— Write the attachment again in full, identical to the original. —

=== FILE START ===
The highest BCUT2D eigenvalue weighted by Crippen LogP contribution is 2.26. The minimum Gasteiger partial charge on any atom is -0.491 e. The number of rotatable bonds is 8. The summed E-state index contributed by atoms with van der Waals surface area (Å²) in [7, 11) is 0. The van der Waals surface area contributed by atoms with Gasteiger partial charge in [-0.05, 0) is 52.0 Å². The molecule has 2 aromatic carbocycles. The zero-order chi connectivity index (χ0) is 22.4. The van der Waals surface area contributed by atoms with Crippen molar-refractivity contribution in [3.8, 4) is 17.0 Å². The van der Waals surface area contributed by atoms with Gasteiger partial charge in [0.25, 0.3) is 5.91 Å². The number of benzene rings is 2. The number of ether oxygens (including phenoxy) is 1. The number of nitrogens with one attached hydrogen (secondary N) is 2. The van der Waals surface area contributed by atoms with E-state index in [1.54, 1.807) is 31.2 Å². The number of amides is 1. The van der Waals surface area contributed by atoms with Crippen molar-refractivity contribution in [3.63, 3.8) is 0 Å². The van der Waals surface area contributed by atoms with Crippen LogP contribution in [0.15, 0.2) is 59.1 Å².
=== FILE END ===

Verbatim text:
The highest BCUT2D eigenvalue weighted by Crippen LogP contribution is 2.26. The minimum Gasteiger partial charge on any atom is -0.491 e. The number of rotatable bonds is 8. The summed E-state index contributed by atoms with van der Waals surface area (Å²) in [7, 11) is 0. The van der Waals surface area contributed by atoms with Gasteiger partial charge in [-0.05, 0) is 52.0 Å². The molecule has 2 aromatic carbocycles. The zero-order chi connectivity index (χ0) is 22.4. The van der Waals surface area contributed by atoms with Crippen molar-refractivity contribution in [3.8, 4) is 17.0 Å². The van der Waals surface area contributed by atoms with Gasteiger partial charge in [0.25, 0.3) is 5.91 Å². The number of benzene rings is 2. The number of ether oxygens (including phenoxy) is 1. The number of nitrogens with one attached hydrogen (secondary N) is 2. The van der Waals surface area contributed by atoms with E-state index in [1.54, 1.807) is 31.2 Å². The number of amides is 1. The van der Waals surface area contributed by atoms with Crippen molar-refractivity contribution in [3.63, 3.8) is 0 Å². The van der Waals surface area contributed by atoms with Crippen LogP contribution in [0.15, 0.2) is 59.1 Å².